U.S. Pat. No. 3,559,596 (issued to Ishii et al) is directed to a method and apparatus for the incineration of sewage sludge wherein a sludge is subjected to pressure and heated concurrently and then jetted into a combustion chamber. Water contained in the sludge is evaporated instantaneously with the jetting, with the remaining solids being incinerated. The patent discloses at column 2, lines 62-65 that the sludge-feeding duct is connected to a heavy oil-feeding duct. Example 1 also discloses the admixture of heavy oil with a sludge which is comprised of 80 percent by weight of water. The patent appears to be directed to the use of a partially-dewatered sludge as noted in the Examples (water content of 75-80 percent) and column 1, lines 15-20 wherein the partial dewatering of activated and digested sludge is discussed.
Japanese Patent Publication 55-94996 discloses a slurry fuel which includes particulate coal, oil, sewage sludge and a viscosity-lowering additive. The patent states that the sludge may contain from 30 to 90 percent water. However, the patent generally envisions the use of partially dewatered sludge as it states that the sludge should comprise less than 50 percent by weight of water.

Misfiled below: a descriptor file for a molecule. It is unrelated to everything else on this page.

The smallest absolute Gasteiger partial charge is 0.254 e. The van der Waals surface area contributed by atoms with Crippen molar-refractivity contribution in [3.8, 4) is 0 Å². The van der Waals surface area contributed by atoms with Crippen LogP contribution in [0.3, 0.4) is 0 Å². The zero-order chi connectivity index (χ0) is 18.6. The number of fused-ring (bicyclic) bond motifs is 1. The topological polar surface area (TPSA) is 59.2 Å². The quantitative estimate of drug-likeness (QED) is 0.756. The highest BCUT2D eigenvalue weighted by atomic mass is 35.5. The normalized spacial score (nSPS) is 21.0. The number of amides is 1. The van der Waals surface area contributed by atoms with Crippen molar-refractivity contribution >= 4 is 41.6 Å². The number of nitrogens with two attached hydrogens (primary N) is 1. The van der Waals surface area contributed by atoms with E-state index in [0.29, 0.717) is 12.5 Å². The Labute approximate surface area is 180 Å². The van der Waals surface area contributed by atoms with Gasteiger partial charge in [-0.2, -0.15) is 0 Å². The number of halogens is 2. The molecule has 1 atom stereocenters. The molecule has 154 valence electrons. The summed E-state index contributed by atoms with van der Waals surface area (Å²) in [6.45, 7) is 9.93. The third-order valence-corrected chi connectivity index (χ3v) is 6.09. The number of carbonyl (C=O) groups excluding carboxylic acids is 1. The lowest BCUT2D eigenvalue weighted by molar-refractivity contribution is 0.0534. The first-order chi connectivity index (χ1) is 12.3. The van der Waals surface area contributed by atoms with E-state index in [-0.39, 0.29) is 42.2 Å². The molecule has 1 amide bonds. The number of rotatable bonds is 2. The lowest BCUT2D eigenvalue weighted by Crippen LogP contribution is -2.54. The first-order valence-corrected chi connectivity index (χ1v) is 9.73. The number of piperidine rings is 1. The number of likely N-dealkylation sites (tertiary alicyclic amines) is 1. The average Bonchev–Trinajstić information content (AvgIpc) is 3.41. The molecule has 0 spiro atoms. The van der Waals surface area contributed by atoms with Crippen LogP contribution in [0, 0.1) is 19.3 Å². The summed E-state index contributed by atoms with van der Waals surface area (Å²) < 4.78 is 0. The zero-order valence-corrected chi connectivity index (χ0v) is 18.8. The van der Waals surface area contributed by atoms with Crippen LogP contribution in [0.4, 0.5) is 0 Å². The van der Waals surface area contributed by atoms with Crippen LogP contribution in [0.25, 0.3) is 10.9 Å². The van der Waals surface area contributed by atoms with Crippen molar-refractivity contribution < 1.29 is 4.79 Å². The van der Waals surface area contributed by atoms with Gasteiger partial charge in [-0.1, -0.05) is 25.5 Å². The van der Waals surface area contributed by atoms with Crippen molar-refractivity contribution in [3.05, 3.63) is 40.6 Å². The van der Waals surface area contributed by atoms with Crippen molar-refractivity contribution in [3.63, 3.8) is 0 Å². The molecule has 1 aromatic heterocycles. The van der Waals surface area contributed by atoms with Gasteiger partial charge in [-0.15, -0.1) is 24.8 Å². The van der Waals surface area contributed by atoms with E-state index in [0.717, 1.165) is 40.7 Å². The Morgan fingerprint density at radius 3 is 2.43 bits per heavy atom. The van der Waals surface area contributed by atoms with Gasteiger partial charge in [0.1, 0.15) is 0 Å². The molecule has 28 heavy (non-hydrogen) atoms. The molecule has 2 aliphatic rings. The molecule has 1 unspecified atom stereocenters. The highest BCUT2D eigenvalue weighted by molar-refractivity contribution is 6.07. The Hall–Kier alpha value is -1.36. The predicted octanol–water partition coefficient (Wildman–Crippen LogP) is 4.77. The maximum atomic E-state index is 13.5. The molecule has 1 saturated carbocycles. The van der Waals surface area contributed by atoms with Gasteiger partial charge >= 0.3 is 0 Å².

Insofar as various of the above-noted methods are not readily adapted to the commercial environment as they require various secondary treatment processes such as dewatering prior to incineration of the fuel, it would be desirable to provide an improved sewage sludge-containing fuel which may be more simply produced and incinerated.
It is therefore an object of the present invention to provide a novel sewage sludge-based combustible fuel.
It is also an object of the present invention to provide a novel combustible fuel comprised of sewage sludge that requires no external fuel source during incineration of the fuel.
It is still yet another object of the present invention to provide a combustible fuel which can be readily adapted, at low cost, for use with existing fuel oil-fired boilers.
It is still another object of the present invention to provide a novel combustible fuel that enhances combustion efficiency and reduces fouling on boiler surfaces.
It is still another object of the present invention to provide an improved method for the disposal of sewage sludge.
It is still further an object of the present invention to overcome the disadvantages of the prior art as discussed above.
In accordance with one aspect of the present invention, there is thus provided an improved fuel composition comprising in minor proportion a non-dewatered sewage sludge and in major proportion an organic fuel comprised of a liquid hydrocarbon fuel oil.
In accordance with another aspect of the present invention, there is provided a method for the incineration of sewage sludge comprising providing an admixture of a minor proportion of a non-dewatered sewage sludge and a major proportion of an organic fuel comprised of a liquid hydrocarbon fuel oil and incinerating the admixture.